Who would have guessed? The banks have emerged as relative winners from the royal commission’s final report.
Winners, that is, compared with the fear and loathing that surrounded them at the time of the interim report.
Oh yes, there are some untidy details to be cleaned up, some hundreds of millions of dollars in compensation to be expensed, some court cases ahead as ASIC tries to find its teeth, maybe, maybe even a criminal charge for someone.
But that’s small beer compared with what Commissioner Kenneth Hayne did not recommend and what a lot of commentary had feared.
And there are two outright winners for the banks if all the recommendations are implemented.
The obvious one – and perhaps the recommendation least likely to be implemented – is to scrap mortgage brokers’ trailing commissions. That would save the banks many, many millions.
The idea that brokers could easily make up the difference by charging their clients bigger fees or getting larger initial commission from the lenders is somewhat fanciful.
Remember that CBA testimony egged on Commissioner Hayne’s impression that trailing commissions were “money for nothing”. It actually isn’t that simple.
The mortgage broker system is not perfect, but the banks – not customers – will be the winners if the brokers are whacked as Haynes suggests.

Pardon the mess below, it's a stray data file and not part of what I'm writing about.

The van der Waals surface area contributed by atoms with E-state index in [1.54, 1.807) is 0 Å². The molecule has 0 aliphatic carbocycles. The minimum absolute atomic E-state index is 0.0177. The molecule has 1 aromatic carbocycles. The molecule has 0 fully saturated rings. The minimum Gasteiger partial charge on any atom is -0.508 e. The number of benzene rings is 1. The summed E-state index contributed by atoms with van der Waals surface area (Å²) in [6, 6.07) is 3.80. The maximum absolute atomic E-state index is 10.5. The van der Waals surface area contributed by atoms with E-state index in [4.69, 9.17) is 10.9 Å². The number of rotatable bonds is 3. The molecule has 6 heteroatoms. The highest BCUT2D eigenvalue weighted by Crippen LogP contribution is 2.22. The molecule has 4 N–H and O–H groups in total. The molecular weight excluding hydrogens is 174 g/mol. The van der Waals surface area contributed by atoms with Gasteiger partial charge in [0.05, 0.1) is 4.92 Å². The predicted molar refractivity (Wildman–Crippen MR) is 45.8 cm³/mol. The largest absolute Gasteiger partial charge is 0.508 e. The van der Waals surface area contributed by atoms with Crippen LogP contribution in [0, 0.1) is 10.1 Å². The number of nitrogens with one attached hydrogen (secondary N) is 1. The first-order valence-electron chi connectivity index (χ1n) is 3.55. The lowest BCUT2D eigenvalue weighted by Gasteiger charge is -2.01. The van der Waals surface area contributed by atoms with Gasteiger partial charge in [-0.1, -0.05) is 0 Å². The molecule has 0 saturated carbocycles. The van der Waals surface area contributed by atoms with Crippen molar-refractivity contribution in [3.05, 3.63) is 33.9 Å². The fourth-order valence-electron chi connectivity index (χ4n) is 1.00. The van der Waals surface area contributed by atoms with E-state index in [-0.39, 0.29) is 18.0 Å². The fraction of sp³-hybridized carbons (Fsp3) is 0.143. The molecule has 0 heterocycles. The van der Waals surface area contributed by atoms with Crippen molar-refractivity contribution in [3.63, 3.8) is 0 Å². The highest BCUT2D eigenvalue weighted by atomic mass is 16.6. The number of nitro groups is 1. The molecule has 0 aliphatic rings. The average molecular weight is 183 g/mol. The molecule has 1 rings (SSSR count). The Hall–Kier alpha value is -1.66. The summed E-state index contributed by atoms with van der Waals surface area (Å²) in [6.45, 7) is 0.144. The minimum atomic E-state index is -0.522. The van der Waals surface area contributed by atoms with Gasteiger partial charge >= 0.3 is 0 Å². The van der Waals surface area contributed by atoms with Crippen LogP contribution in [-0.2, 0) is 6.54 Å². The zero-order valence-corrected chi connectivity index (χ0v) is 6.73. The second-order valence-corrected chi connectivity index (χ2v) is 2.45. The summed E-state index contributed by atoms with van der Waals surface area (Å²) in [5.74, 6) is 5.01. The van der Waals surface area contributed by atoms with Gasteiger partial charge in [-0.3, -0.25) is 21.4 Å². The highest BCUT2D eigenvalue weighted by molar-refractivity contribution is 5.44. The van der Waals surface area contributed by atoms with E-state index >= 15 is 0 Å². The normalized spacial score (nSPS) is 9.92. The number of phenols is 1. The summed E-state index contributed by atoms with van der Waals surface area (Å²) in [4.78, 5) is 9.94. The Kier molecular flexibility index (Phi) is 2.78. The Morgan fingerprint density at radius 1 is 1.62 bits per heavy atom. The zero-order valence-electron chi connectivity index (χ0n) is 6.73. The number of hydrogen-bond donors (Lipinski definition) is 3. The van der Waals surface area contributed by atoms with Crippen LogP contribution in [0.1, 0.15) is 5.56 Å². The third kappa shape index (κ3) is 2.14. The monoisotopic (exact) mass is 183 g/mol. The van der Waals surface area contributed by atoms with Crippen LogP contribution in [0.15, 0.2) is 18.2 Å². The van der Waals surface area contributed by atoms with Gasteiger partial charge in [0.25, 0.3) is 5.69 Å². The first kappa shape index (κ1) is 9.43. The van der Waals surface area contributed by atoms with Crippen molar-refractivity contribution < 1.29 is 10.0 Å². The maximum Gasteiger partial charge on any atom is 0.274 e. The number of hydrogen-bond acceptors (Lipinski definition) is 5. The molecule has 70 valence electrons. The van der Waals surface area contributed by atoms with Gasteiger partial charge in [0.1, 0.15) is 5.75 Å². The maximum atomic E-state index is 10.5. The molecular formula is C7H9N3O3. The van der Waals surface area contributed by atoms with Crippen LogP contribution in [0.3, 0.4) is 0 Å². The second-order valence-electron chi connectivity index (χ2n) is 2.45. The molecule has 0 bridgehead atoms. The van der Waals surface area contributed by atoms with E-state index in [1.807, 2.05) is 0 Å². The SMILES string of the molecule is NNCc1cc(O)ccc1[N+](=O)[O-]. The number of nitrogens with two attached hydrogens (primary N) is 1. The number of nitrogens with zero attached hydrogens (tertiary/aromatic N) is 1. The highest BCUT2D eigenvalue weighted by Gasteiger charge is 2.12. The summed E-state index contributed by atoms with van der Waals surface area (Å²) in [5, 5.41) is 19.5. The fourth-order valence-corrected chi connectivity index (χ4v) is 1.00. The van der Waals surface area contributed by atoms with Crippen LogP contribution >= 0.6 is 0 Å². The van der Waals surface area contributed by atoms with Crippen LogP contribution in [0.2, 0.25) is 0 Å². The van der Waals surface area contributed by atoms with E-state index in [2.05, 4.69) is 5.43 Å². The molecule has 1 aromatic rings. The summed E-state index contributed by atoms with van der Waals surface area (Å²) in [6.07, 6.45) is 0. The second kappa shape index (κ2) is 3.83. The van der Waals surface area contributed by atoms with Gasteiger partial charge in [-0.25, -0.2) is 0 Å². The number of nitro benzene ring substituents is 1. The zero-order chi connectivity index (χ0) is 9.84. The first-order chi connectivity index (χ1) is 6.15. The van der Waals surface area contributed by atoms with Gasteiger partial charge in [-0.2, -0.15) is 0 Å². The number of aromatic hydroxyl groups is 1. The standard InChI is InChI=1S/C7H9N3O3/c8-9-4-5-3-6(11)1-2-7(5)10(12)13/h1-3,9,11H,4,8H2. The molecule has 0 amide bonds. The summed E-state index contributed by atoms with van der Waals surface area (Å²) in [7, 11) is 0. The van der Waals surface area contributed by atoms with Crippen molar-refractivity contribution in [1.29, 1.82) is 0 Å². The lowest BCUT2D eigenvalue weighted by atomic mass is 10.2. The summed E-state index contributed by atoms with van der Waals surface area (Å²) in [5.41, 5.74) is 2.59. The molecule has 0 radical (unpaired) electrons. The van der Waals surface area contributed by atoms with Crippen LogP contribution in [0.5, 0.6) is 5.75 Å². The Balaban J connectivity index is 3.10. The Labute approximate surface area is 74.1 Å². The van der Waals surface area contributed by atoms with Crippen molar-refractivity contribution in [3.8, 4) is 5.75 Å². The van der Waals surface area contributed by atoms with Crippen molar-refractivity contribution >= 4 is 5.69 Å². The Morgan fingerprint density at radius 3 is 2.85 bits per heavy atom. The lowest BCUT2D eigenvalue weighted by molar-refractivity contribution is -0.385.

The second big win for bankers is less obvious, but more important.
The Hayne royal commission provides an opportunity for our most important institutions to rule off the past few decades during which principle gave way to greed, self-advancement and hubris.
Commissioner Hayne has given bankers the chance to become professionals again, instead of being the spivviest of salespeople.
At their core, our banks are glorified building societies, making the obscene over-payments in the C-suite all the more risible.
No, you don’t have to be a genius to take over running a member of a rich, established, effectively government-guaranteed cartel.
Owning their history, and cleaning out dud and dumb boards and mediocre management, could take bankers back to where they were in the community.
There are other relative wins.
Commissioner Hayne didn’t touch vertical integration – a huge relief for AMP and Westpac, the latter having gambled on this outcome when CBA, ANZ and NAB had already jumped.
And unconscionable lending restrictions have not been extended.
There’s more in the detail, of course, but here’s a big opportunity for the banks – if they’re smart enough to take it.